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Q & A: WCB

In similar ilk to Idiio, WCB creates hyper stylised and intimate music—soaked in electronics with a focus on soulful vocals, this young artist is on the precipice of something ingenious. Having premiered his track and video last month, WCB is now gearing to launch the track next month at Sydney’s infamous Oxford Art Factory. AAA Backstage chatted to WCB over email about Control‘s video clip, its rather raunchy themes and how WCB translates this to the live stage.

Your music seems to pair well with visual and filmed components. Do you enjoy exploring all avenues of people hearing your music—be it visual or audio?

Absolutely! I’m obsessed with creating the world in which my music can live. I think very visually as I’m writing; often messaging my manager with concepts late at night, probably bugs her but she doesn’t let on. For me it is important to tick all the boxes when I am making music; How are you listening to it? What is your emotive or physical response and what does it look like? I would put videos out all the time if I had the resources!

With music this delicate and fragile, what’s the most important element in conveying emotion?

I think honesty is the most important element, people can tell when you are lying or forced. Because I use my voice a lot, I quickly learnt how telling it is if you are pushing an emotion that isn’t coming naturally, especially when you are recording. Live tends to be easier because you do it once so you are in the moment but often I am recording 10-20 harmonies of the same part so you have to get yourself there without much provocation. Secondly, space; I think giving music space is important to let people breathe and feel what they’re are feeling as they are hearing it.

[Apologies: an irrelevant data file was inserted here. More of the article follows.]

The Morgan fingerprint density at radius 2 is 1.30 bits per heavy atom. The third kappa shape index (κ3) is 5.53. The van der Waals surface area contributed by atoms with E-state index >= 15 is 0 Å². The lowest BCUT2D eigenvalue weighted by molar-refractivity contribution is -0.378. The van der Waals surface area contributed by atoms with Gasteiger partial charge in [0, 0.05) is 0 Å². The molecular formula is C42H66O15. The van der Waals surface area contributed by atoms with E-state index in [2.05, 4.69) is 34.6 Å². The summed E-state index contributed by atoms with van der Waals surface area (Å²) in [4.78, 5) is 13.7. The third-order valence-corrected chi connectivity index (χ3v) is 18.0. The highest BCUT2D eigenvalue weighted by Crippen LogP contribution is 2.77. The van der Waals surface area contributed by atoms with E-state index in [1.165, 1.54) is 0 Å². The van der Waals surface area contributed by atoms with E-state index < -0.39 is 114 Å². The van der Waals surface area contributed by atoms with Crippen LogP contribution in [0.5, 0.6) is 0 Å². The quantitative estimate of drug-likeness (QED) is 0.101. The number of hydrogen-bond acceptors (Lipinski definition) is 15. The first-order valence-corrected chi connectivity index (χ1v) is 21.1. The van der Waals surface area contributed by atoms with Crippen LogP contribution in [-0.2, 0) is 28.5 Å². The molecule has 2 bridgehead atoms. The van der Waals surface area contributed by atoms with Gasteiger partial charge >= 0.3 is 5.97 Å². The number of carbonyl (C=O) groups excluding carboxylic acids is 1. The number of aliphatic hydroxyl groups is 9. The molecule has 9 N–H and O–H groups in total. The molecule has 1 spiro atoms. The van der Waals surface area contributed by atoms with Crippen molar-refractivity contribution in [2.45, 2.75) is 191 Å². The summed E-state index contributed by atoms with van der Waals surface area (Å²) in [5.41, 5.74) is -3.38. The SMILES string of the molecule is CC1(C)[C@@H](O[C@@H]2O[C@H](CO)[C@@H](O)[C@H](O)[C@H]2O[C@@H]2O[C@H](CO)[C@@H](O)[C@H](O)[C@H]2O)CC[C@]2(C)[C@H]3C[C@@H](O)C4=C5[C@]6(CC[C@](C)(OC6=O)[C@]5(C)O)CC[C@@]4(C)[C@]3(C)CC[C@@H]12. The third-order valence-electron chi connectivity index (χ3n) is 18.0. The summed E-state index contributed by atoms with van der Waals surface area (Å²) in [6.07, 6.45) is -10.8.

How much of yourself do you convey through your music?

Haha that’s a loaded question. I would say all of myself, often I speak more openly through music that I am writing.

Control’s film clip is a masterful piece of art. Tell us how it came to be and your involvement with it?

Thank you! Well after the initial concept was fully realised I pretty much styled and sourced everything along with my manager and the help of the awesome women at BabyLikestoPony. The clip was shot in my shed in my backyard with minimal lighting and make up by the supremely talented Helen Tuck. I am very lucky to know some incredibly talented people like actress Gen Aitken and Leda Petit who helped make the concept come to life.

I wanted the video to feel empowering for women and, in quite a removed way, I wanted me to essentially be a physical representation of the patriarchy, without leaning into the idea that it is getting beaten down, I want it to get beaten down. It also has sexual undertones of course because taking the song at face value that is what it is about, the toxic nature of desire and often your lack of control surrounding those feelings.

Was this film clip pre-envisioned when you wrote Control?

I had the idea for the clip toward the end of writing it, which kind of inspired the last verse into the end which is dope because it feels as though they are naturally linked.

How do you go performing these claustrophobic and all-encompassing tracks in a live setting?

To be honest, I love performing, I think it is such a gift to be able to give people your songs in a completely different way to how they have heard them before. Also I can play with how I am delivering them, which is always fun.

Would you say you’re a different artist in studio than on stage?

I think the environment automatically lends to the experience being really different. In the studio, I have my dog at my feet and coffee (or whiskey) and am often struck with bouts of writer’s block or feeling inadequate when trying to get what I hear in my head out and doing it justice, and because I am a sucker for punishment I kinda like that.   Onstage, honestly, it’s pretty freeing—I can take people somewhere and I can go with them. I’m very lucky.

How organically is your songwriting process—being an electronic music influenced artist?

Well it feels pretty organic to me as I haven’t known any other way. I play most things in to Ableton so I feel like I have a hand in everything. Also I use my voice often as a synth on top of other instruments so it kinda all feels like.

WCB Live Dates

Oxford Art Factory, Sydney

Written by Jake Wilton